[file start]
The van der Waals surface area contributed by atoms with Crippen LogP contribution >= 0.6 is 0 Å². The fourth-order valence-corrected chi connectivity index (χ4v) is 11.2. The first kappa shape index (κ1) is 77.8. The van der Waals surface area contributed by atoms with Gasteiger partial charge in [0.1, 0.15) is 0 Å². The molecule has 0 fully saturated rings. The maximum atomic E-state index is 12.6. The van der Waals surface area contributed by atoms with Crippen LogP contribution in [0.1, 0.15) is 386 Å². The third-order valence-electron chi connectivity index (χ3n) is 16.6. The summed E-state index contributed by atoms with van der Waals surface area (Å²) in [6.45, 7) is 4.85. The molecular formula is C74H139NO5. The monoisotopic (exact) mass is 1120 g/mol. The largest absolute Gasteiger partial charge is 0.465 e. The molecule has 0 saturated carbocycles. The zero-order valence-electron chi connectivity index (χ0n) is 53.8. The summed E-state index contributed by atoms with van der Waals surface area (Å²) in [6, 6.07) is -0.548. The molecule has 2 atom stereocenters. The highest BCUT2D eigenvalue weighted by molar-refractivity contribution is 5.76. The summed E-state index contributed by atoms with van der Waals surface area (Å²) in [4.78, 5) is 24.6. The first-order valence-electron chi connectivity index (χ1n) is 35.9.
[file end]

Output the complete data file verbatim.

The van der Waals surface area contributed by atoms with Crippen LogP contribution >= 0.6 is 0 Å². The fourth-order valence-corrected chi connectivity index (χ4v) is 11.2. The first kappa shape index (κ1) is 77.8. The van der Waals surface area contributed by atoms with Gasteiger partial charge in [0.1, 0.15) is 0 Å². The molecule has 0 fully saturated rings. The maximum atomic E-state index is 12.6. The van der Waals surface area contributed by atoms with Crippen LogP contribution in [0.1, 0.15) is 386 Å². The third-order valence-electron chi connectivity index (χ3n) is 16.6. The summed E-state index contributed by atoms with van der Waals surface area (Å²) in [6.45, 7) is 4.85. The molecular formula is C74H139NO5. The monoisotopic (exact) mass is 1120 g/mol. The largest absolute Gasteiger partial charge is 0.465 e. The molecule has 0 saturated carbocycles. The zero-order valence-electron chi connectivity index (χ0n) is 53.8. The summed E-state index contributed by atoms with van der Waals surface area (Å²) in [6, 6.07) is -0.548. The molecule has 2 atom stereocenters. The highest BCUT2D eigenvalue weighted by molar-refractivity contribution is 5.76. The summed E-state index contributed by atoms with van der Waals surface area (Å²) in [4.78, 5) is 24.6. The first-order valence-electron chi connectivity index (χ1n) is 35.9.